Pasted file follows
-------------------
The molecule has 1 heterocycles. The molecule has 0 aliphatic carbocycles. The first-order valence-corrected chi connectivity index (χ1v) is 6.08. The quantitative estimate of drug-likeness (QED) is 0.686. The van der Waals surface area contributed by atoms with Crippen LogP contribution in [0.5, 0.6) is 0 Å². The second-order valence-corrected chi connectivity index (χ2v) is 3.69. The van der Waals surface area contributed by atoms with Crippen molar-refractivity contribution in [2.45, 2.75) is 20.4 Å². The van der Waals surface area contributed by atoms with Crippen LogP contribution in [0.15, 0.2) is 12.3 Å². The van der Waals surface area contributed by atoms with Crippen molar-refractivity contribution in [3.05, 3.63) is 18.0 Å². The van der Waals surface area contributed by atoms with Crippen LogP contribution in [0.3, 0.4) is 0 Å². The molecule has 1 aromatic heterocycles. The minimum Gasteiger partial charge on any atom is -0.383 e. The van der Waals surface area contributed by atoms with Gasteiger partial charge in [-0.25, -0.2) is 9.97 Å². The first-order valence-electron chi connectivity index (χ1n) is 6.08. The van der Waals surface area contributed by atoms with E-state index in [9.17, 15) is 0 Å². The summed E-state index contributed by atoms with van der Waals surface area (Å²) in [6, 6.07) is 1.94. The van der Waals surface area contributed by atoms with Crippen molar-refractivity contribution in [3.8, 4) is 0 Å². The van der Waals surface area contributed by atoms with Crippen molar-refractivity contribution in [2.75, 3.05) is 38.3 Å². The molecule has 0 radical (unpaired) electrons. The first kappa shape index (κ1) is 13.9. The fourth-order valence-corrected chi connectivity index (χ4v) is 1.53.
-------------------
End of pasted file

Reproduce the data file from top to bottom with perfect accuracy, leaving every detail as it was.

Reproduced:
The molecule has 1 heterocycles. The molecule has 0 aliphatic carbocycles. The first-order valence-corrected chi connectivity index (χ1v) is 6.08. The quantitative estimate of drug-likeness (QED) is 0.686. The van der Waals surface area contributed by atoms with Crippen LogP contribution in [0.5, 0.6) is 0 Å². The second-order valence-corrected chi connectivity index (χ2v) is 3.69. The van der Waals surface area contributed by atoms with Crippen molar-refractivity contribution in [2.45, 2.75) is 20.4 Å². The van der Waals surface area contributed by atoms with Crippen LogP contribution in [0.15, 0.2) is 12.3 Å². The van der Waals surface area contributed by atoms with Crippen molar-refractivity contribution in [3.05, 3.63) is 18.0 Å². The van der Waals surface area contributed by atoms with Crippen LogP contribution in [0.3, 0.4) is 0 Å². The molecule has 1 aromatic heterocycles. The minimum Gasteiger partial charge on any atom is -0.383 e. The van der Waals surface area contributed by atoms with Gasteiger partial charge in [-0.25, -0.2) is 9.97 Å². The first-order valence-electron chi connectivity index (χ1n) is 6.08. The van der Waals surface area contributed by atoms with E-state index in [9.17, 15) is 0 Å². The summed E-state index contributed by atoms with van der Waals surface area (Å²) in [6, 6.07) is 1.94. The van der Waals surface area contributed by atoms with Crippen molar-refractivity contribution in [3.8, 4) is 0 Å². The van der Waals surface area contributed by atoms with Crippen molar-refractivity contribution in [2.75, 3.05) is 38.3 Å². The molecule has 0 radical (unpaired) electrons. The first kappa shape index (κ1) is 13.9. The fourth-order valence-corrected chi connectivity index (χ4v) is 1.53.